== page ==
Woman documents skateboarders' fight in Shepherdstown

July 13, 2005|by DAVE McMILLION

SHEPHERDSTOWN, W.Va. - When skateboarders in Shepherdstown began fighting for their right to ride, Anne Walter helped give them a voice.

After town officials started considering a ban on skateboarding in town, adults who supported the young skateboarders began showing up at Shepherdstown Town Council meetings to defend the kids.

Supporters talked about the strong bond skateboarders had formed and said the kids would be lost if their pastime came to an end in town.


Walter, a filmmaker who has done work on documentaries, came to like the kids, too. They impressed her so much that she decided to create a DVD about their fight to allow some sort of skateboarding in town.

Walter filmed the kids skateboarding in town and the lively town council meetings where supporters fought for the kids. Sales of her DVD, titled "Skids 2005," helped raise money for the cause and were later given away as prizes at a skateboarding contest after a deal was worked out to allow skateboarding in a section of town.

Instead of passing an immediate ban on skateboarding, town council members decided to give the kids and their supporters six months to come up with a plan to allow skateboarding in town, Walter said. The six months also was set aside to determine if skateboarders could improve their riding habits, including not interfering with pedestrians, Walter said.

The solution agreed upon by both sides was the establishment of a skate park at The Train Station between German and High streets in Shepherdstown. Through the leadership of the Shepherdstown Skate Society, an organization that formed to support the kids, volunteers pitched in to build skate ramps to create the park at the train station.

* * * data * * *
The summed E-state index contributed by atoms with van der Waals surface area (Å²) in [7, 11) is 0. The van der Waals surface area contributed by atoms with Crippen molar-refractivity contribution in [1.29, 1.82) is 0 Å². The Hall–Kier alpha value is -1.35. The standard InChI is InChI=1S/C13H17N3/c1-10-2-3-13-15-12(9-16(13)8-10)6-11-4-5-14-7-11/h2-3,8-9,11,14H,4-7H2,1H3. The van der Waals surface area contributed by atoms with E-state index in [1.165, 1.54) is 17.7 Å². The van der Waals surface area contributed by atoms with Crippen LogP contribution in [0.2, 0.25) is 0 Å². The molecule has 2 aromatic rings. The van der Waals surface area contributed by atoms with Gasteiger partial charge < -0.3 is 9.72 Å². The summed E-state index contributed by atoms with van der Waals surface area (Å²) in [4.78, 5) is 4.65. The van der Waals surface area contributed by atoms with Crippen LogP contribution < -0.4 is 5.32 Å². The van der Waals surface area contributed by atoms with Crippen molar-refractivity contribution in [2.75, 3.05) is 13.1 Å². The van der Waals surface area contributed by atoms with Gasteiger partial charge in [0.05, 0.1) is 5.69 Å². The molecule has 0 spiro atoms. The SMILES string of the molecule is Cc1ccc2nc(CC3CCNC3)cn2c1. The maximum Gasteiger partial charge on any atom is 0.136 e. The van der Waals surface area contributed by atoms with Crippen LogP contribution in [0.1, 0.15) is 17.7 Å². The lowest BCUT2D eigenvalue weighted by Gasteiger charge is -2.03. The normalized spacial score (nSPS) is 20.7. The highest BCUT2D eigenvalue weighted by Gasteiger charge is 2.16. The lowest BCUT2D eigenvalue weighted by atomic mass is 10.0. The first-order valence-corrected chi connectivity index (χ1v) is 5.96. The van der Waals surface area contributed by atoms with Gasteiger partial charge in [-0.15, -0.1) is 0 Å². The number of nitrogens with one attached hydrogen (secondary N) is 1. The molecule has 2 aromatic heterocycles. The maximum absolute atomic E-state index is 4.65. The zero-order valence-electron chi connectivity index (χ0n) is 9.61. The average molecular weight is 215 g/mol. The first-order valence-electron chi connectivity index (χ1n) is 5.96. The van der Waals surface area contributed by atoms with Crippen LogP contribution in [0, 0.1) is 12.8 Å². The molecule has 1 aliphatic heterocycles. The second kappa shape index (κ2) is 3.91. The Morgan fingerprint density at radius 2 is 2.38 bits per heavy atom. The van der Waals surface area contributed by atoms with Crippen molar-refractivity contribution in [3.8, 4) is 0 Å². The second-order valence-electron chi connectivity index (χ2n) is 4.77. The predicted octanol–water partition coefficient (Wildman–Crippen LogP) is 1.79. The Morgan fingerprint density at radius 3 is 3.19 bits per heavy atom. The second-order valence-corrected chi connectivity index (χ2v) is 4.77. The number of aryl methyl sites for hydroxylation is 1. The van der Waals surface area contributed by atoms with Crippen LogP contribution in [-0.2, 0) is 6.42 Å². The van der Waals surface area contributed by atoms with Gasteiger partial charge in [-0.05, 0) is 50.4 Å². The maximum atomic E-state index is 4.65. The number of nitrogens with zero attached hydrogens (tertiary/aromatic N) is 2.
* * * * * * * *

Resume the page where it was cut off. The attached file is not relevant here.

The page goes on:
Now when kids want to skateboard, the ramps can be set up at the train station for a day of riding.

It's not planned to be a permanent fix, said Walter. The idea is to find a permanent facility for skateboarders, Walter said.

"That in itself may take years. But I think we've gotten a jump on it," said Walter, a member of the Shepherdstown Skate Society.

In her DVD, Walter shows the skateboarders sliding, crashing and rolling through parts of town, including a plaza area outside the Frank Center at Shepherd University.

Walter interviewed people on the street who supported a way to allow kids to keep skateboarding.

One of the people who appears in the film is Jefferson County Commissioner Jim Surkamp.

Surkamp said in the DVD that the strong interest in skateboarding in town is a way for some individuals to express themselves.

"It's how you express your freedom. This is what Shepherdstown is all about - people being who they are and not being afraid of who they are," Surkamp says in the DVD.

Walter, 26, said she liked the sense of humor and spirit among the kids.

"I think these are the kids we want in Shepherdstown," Walter said.

The skate park was completed at the beginning of spring and the Shepherdstown Skate Society held a skateboarding contest at The Train Station on June 10, when copies of Walter's DVD were distributed as prizes.

Walter is still selling copies of the DVD for $10, proceeds from which will be used to fund establishment of a permanent skate park. To obtain a copy, send an e-mail to or call 304-886-3653.

Besides making documentary films, Walter also has worked in audio recording. She has lived in Shepherdstown about 16 years and is the ad manager and assistant box office manager for the Contemporary American Theater Festival.

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